A strange world flooded by the ocean opens before our eyes and the only place were keeping us safe is a small boat that illuminates the road. But we are not alone. Join us in this analysis of Sea of Solitude to discover the hidden message under the waters.
Even before starting the Sea of Solitude, the author already reveals to us what her work is about. “Sea of Solitude is a personal project about loneliness inspired by my own experiences and real stories that I’ve met, Kay’s journey symbolizes what it means to be human and experience the ups and downs of life.” It is a curious decision, this one presented by Cornelia Geppert, creator of the game, who at some moments of her promotion has also claimed to be inspired by the breakup of a relationship for the videogame.
I say curious because the less it is risky to send the message of blow before even having started the journey through the work of an author. Kay’s boat, the protagonist of this journey of introspection, has not yet appeared on the screen, but you know what the problem is and what the video game’s objective is. And before that maxim of “sample, do not count”, wanting to speed up the message and the answers can blur the final result.
Sea of Solitude sins a lot of this. To make his characters talk openly about their feelings instead of letting the subtlety of the narrative take over. That we, like Kay, are discovering these stories as they develop so that we draw our own conclusions about what has really happened in Kay’s life, with that necessary point of abstraction so that everyone can identify with the events of His own life.
The author is opening a door that not even your closest people usually open. But in Sea of Solitude, I think Geppert does not want your empathy, deep down. He seeks to write his personal diary, his own inner journey that serves as a catharsis and as answers to the questions and problems that have arisen in his life and that of his relatives. And making yourself a participant in this before the game begins, it is difficult not to see this Sea of Solitude more as a kind of documentary autobiography, than as an introspective journey of solitude. Kay travels this sea in your boat and you direct it at all times, knowing that the author is opening a door that even your closest people do not usually open.
A boat and a lantern
To travel this sea is, in general, an experience that seeks to mix calm and anguish. It is not that Sea of Solitude is a game deeply based on mechanics, but it is to be welcomed that it does not run away from them. Guided by light, we must make our way through the remains of a submerged city that hides the story of the people closest to the life of Kay, now turned into monsters, like the protagonist herself.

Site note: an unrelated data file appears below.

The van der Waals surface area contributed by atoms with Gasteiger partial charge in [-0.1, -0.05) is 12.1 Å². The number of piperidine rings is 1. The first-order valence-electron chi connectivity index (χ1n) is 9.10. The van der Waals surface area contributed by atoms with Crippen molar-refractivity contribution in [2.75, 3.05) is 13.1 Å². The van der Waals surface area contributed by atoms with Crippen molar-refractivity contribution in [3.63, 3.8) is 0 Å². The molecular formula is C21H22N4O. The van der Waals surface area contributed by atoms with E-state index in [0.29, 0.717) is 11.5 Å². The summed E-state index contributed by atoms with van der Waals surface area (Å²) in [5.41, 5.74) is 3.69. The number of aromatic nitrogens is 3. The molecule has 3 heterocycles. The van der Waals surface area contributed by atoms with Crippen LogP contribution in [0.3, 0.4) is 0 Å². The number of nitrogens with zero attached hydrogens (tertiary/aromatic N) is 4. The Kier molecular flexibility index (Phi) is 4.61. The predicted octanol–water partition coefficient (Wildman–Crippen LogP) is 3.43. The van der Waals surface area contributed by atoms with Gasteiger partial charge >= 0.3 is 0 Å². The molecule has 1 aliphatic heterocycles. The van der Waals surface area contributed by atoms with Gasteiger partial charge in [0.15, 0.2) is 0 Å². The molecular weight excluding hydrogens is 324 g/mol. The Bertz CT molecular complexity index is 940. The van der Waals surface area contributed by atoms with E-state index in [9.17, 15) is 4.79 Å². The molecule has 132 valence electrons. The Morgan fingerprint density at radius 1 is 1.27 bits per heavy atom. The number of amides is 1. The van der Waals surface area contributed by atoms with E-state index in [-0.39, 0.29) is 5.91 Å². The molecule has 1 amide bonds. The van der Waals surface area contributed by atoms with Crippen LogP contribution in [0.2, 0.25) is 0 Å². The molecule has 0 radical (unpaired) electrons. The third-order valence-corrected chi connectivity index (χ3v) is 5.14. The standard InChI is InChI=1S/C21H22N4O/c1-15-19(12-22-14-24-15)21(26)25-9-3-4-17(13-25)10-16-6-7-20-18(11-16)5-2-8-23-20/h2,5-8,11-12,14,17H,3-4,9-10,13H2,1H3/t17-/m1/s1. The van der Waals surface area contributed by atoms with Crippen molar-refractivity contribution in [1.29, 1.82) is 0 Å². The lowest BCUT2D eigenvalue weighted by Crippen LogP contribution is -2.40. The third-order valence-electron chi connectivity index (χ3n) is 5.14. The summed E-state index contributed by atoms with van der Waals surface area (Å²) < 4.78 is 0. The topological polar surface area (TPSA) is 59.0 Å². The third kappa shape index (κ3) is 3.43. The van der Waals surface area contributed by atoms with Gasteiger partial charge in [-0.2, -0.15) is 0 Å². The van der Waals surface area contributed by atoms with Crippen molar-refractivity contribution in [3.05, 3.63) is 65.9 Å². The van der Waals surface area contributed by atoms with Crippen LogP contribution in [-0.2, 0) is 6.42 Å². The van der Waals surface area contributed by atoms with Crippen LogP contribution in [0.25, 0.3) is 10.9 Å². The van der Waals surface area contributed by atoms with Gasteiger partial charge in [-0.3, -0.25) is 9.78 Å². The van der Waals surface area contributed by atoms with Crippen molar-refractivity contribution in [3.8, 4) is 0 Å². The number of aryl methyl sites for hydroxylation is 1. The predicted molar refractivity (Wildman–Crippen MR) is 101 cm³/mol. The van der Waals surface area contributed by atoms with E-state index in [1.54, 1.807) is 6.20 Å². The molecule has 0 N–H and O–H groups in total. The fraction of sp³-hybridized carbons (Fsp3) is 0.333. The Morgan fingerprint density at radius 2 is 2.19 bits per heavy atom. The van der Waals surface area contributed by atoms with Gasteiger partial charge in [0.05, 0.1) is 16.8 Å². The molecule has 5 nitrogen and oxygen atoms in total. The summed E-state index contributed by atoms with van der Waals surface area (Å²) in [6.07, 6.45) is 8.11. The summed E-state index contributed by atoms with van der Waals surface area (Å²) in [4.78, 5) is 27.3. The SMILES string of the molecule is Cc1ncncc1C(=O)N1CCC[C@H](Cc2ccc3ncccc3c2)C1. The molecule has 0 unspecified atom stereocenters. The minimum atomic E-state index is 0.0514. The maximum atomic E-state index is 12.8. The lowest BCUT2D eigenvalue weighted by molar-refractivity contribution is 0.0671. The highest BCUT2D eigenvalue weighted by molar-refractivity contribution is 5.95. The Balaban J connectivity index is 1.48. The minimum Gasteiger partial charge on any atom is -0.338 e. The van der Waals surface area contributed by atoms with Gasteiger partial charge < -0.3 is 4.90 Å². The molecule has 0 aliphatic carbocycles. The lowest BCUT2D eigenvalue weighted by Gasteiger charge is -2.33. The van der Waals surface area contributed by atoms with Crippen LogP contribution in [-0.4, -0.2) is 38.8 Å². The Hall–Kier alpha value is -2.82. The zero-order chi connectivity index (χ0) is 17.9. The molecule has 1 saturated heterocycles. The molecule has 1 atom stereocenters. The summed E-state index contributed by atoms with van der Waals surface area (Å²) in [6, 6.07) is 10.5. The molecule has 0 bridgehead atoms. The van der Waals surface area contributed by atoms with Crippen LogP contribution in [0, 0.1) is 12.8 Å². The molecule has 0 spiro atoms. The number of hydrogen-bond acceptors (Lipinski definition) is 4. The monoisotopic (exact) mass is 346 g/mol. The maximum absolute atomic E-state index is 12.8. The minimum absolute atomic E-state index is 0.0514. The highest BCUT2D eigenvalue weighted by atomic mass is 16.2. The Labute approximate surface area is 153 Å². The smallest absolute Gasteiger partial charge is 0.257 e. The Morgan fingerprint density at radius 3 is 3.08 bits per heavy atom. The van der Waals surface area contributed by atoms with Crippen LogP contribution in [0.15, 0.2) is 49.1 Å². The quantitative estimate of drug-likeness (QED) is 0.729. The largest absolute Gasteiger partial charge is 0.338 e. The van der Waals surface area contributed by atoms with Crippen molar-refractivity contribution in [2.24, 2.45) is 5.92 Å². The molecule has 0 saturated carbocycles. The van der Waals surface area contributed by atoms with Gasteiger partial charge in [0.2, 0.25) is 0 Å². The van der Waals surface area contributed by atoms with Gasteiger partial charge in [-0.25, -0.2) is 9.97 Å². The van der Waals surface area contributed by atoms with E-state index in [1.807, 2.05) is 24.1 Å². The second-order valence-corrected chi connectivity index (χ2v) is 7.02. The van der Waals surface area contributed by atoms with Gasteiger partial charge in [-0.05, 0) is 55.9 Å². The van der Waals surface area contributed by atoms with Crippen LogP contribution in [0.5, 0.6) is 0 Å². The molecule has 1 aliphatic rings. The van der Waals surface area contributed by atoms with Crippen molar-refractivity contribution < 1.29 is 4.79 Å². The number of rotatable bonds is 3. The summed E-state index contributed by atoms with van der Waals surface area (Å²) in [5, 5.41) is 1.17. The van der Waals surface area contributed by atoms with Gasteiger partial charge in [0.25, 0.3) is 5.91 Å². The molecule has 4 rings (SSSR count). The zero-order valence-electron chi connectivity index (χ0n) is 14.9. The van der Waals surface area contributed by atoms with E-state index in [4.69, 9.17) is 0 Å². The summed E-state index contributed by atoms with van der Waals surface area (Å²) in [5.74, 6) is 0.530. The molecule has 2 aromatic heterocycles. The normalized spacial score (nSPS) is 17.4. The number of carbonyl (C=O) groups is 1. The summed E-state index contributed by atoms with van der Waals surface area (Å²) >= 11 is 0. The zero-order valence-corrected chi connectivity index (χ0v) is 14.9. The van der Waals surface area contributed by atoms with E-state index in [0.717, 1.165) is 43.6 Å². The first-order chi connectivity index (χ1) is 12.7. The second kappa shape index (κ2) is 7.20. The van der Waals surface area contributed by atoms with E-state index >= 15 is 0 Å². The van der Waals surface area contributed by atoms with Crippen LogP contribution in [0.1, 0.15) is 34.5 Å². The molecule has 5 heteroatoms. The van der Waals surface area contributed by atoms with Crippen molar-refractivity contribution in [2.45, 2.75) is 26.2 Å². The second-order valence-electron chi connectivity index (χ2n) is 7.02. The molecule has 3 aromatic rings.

Sea of Solitude cannot be considered a challenge. The most critical moments come at the beginning when we have to flee from a sea monster and swim across the water before it catches us. We will also have to deal with some platforms to be able to advance through this half-submerged city or dodge some enemies that do not allow us to move forward. Although the game tries to vary these mechanics in each well-differentiated part to keep things interesting, the truth is that they never end up taking off or being the true center of attention, which monopolizes the story and the message it intends to convey at all times.
This city surrounded by an eternal ocean is very attractive and it is evident that we have made an effort that our movements, sailing in the small boat or on foot, are fluid. Knowing short, perhaps, has chosen to fill the scenarios of bottles with a message inside or pigeons that we have to scare, but they are still a small collection system more than any kind of expansion of the narrative of the game. Not even the messages inside the bottles really help to expand the story, which is always told in the main sequences.
There are moments in the Sea of Solitude with which I have really connected, and many of them have been the most subtle and least directed. During the development of our journey through this sea of solitude, we will see change the scene of a splendid day bathed by the sun to darkness that marks the monochrome image. But many times we can see in the game that this light or darkness is no more than a bubble, and when the camera is inserted inside it makes us see everything with positivity or negativity. Outside of that bubble, however, the outside world can be otherwise completely different. This, without needing words, I find a message much more powerful and universal than when Geppert tries to speak to us literally, telling step by step his emotional journey.
Sea of Solitude is, therefore, an introspective journey of its author and a test, if necessary, of the cathartic that art can be to deal with personal conflicts. The trip is so personal and concrete that, rather than finding a space to feel identified, it creates a kind of emotional voyeurism to the most private of a human being. But perhaps it is so, seeing it under a perspective completely external to us and without personal implications, the only way to understand the truth that lies behind the solitude of the soul.
Sea of Solitude is a journey through the conflicts and problems that the author has experienced throughout her life. It is a reflection on loneliness that, at times, can be too explicit without giving rise to subtlety or to the player participating in the experience. Its different chapters are made up of simple mechanics, but they try to vary everything possible, bringing the experience closer to exploration and platforms. Simple work and, above all, very personal.
- The beauty of the colors and some of the scenarios that we travel on the trip.
- A look without a filter to the emotions of the author.
- The game mechanics can become too simple.
- What we are told is sometimes too literal, with little involvement of the player.